Magazine article Information Today

News Updates over the Past Year

Magazine article Information Today

News Updates over the Past Year

Article excerpt

After a long, hot summer (yes, we occasionally get them in the U.K.), it seemed to be an appropriate time to reflect on some of the past year's stories and check on developments since we first reported on them in the International Reports.

In our International Report from September 2005, we covered Internet governance and the role that the Internet played in terrorism and the London bombings. At first glance, it may look as though not many changes have taken place in the course of this year, but that's certainly not the case. For starters, Internet governance is still on the agenda, while the U.S. government's contract with the Internet Corporation For Assigned Names and Numbers (ICANN) is set to expire this month. Although attempts were successfully blocked last year to fold ICANN into a U.N. body that was controlled loosely by the U.S. government, the U.S. government decided to recommend removing itself from its role as overseer after a number of consultants reviewed the situation.

The NTIA (National Telecommunications and Information Administration) fielded comments that the U.S. should let another international body govern the Internet. However, there doesn't seem to be any pressing desire for a U.N. governing body on any front. The topic will probably continue through 2007, but since most of the Internet growth is now in other countries besides the U.S. and Western Europe, there will still be a demand for international representation in the managing of this world resource.

From London Bombs to Lebanon Blogs

A year after the London bombings were in the headlines, the bombings in Lebanon dominated the news. Internet technologies are again challenging traditional news media with fast coverage, personal viewpoints, and a broader range of perspectives. The British Broadcasting Co. (BBC) devoted much of its news coverage to the evacuation of British citizens from Beirut by sea during mid-July. But what are we learning from a BBC reporter when he reports on what the evacuees ate for their first lunch aboard a ship? This kind of reporting does not do much to enlighten me on the differing passions and aims of the protagonists. Instead, news sources such as Live from an Israeli Bunker and Electronic Lebanon provide personal accounts, in-depth analyses, and breaking news.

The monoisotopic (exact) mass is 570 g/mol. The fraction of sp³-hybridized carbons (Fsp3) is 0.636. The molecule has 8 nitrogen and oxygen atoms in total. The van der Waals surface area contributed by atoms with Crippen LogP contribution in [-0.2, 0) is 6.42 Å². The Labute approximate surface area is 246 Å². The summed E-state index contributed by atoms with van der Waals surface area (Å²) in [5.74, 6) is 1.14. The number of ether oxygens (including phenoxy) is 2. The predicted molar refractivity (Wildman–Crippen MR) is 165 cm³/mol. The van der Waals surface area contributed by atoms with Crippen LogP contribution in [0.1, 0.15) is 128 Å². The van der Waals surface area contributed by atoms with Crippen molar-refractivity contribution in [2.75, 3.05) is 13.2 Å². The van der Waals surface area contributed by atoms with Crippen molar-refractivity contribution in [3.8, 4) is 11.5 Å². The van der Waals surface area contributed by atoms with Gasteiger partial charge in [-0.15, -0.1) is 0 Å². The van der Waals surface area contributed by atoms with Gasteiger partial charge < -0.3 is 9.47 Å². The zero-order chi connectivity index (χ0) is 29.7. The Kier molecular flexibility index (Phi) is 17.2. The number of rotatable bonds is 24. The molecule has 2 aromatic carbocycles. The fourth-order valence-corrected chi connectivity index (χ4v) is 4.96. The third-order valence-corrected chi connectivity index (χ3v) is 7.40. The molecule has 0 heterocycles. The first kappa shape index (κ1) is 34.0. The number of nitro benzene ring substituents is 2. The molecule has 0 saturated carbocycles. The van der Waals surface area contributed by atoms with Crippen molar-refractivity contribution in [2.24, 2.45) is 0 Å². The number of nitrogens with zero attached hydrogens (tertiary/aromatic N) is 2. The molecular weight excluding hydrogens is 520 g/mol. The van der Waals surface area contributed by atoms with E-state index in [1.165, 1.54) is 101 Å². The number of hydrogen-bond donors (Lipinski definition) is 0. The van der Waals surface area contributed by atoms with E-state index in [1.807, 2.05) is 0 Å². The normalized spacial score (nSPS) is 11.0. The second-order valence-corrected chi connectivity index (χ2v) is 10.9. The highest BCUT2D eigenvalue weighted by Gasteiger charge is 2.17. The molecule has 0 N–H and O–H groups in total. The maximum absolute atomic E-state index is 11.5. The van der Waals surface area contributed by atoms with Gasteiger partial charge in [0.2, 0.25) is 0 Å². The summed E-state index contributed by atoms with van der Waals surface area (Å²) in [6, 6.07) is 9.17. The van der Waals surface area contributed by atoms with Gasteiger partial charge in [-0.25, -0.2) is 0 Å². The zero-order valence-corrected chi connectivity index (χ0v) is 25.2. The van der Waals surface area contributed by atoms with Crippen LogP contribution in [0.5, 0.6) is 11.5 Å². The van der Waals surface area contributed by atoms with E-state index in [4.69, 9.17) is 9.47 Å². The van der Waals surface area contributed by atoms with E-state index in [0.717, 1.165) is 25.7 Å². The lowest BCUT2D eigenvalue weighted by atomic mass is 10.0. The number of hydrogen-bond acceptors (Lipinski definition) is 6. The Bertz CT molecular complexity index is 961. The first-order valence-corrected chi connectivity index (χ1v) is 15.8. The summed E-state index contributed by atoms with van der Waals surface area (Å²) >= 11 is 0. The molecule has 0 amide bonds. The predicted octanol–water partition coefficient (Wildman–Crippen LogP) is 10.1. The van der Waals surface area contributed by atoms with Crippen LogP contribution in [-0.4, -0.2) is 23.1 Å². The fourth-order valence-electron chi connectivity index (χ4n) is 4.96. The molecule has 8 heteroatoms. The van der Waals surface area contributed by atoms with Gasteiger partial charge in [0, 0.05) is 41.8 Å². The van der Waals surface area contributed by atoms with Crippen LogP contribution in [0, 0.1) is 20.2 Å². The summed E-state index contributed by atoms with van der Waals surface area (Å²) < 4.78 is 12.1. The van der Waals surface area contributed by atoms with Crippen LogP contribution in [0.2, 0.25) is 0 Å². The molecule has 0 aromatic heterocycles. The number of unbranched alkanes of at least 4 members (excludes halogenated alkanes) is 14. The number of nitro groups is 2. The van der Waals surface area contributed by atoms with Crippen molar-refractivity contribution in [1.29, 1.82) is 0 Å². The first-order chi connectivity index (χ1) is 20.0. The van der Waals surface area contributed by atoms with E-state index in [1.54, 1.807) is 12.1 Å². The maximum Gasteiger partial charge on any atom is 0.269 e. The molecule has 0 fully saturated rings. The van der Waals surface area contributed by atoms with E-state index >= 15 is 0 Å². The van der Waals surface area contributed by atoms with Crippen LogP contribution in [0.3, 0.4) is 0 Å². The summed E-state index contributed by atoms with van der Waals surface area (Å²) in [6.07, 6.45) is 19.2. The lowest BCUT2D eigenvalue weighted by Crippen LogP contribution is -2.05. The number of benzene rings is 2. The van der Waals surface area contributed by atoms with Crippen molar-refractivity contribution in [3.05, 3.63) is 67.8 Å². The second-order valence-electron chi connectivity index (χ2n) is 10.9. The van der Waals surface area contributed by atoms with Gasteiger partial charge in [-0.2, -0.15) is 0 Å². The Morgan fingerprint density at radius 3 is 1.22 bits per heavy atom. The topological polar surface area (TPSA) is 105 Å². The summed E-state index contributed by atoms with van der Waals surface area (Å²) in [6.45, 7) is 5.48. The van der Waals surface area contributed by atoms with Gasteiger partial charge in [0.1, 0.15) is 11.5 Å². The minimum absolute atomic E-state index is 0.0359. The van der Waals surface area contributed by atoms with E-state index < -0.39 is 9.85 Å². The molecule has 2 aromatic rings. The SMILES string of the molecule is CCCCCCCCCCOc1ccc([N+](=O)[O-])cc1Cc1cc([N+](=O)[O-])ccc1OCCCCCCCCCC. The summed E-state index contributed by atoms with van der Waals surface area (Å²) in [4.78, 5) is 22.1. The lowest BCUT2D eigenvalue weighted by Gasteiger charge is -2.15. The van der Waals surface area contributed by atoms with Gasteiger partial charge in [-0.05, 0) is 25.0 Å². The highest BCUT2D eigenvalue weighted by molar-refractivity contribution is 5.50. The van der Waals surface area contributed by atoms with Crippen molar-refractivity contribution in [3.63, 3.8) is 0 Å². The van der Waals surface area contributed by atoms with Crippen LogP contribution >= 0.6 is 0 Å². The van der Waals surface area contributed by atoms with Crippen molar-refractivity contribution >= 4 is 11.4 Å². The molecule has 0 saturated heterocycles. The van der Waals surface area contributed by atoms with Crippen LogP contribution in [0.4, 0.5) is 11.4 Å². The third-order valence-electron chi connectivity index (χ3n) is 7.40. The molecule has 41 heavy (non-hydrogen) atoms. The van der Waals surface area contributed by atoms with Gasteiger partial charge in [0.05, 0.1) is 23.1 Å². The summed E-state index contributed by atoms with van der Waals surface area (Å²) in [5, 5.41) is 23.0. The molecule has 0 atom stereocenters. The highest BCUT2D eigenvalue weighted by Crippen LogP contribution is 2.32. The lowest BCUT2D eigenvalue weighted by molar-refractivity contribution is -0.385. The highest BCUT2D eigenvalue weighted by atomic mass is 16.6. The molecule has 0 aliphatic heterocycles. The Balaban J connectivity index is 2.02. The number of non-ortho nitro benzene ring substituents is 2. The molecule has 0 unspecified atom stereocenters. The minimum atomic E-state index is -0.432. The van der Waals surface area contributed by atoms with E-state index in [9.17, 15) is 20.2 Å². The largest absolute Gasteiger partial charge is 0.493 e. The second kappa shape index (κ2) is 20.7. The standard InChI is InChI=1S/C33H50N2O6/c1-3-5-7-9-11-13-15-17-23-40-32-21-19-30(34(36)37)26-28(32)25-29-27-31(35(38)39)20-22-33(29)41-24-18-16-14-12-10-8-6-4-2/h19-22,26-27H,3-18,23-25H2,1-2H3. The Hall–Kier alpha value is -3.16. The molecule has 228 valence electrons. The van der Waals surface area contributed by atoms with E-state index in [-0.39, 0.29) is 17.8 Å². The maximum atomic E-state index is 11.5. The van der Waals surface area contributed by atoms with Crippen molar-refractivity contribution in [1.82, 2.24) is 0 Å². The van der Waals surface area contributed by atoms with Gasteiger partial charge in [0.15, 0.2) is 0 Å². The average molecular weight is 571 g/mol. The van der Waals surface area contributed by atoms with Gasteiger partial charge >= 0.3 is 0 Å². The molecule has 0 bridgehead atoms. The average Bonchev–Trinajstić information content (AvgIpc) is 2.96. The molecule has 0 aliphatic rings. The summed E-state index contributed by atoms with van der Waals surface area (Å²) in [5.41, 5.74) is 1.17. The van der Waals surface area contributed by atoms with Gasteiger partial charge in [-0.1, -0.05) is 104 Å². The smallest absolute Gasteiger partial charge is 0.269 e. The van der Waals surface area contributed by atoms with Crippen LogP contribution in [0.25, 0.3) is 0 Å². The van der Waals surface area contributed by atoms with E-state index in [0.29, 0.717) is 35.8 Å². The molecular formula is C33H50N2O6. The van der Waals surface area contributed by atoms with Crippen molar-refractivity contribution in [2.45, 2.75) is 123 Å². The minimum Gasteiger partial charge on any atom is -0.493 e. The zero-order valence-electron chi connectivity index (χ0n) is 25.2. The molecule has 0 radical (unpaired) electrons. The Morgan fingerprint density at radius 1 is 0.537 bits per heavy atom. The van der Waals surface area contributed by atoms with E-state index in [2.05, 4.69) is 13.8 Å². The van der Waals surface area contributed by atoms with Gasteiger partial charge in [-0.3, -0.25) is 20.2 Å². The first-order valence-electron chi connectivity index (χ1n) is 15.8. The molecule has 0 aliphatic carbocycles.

These two news sources come from opposite sides of the conflict. Live from an Israeli Bunker is what we now might call a traditional blog, with posts from one person and an opportunity for comments and replies. Electronic Lebanon, however, is more of an electronic newspaper/magazine that combines editorial pieces, blog entries, news, and analysis. It is a project from the Electronic Intifada (EI), a nonprofit electronic publication devoted to the topic of the Israeli-Palestinian conflict. EI was created 5 years ago by two Palestinians, an American, and a Scot, each with their own biases. But if you need a better analysis of the situation (other than comments from President George W. Bush when he was unknowingly recorded at the recent G8 Summit), they make much better reading.

The October 2005 International Report featured Internet company investments in China. On July 23, 2006, the China Internet Network Information Center announced that China's Internet users now total more than 123 million. This represents a nearly 20-percent growth over the previous year. At this rate, China is expected to exceed the U.S. in the number of Internet users in the next couple of years. With two-thirds of Chinese users using broadband connections and with a greater proportion of the youths using the Internet than in most other countries, it looks as though Google, Yahoo!, eBay, Amazon, and others investing in entertainment, online shopping, or Internet protocol TV in China have chosen wisely.

Internet Growth Continues

Internet access continues to grow rapidly around the world. In the May 2006 International Report, I discussed a Digital Opportunity Index (DOI), which was produced by the International Telecommunication Union (ITU), that was designed to evaluate Internet use and its infrastructure worldwide. …

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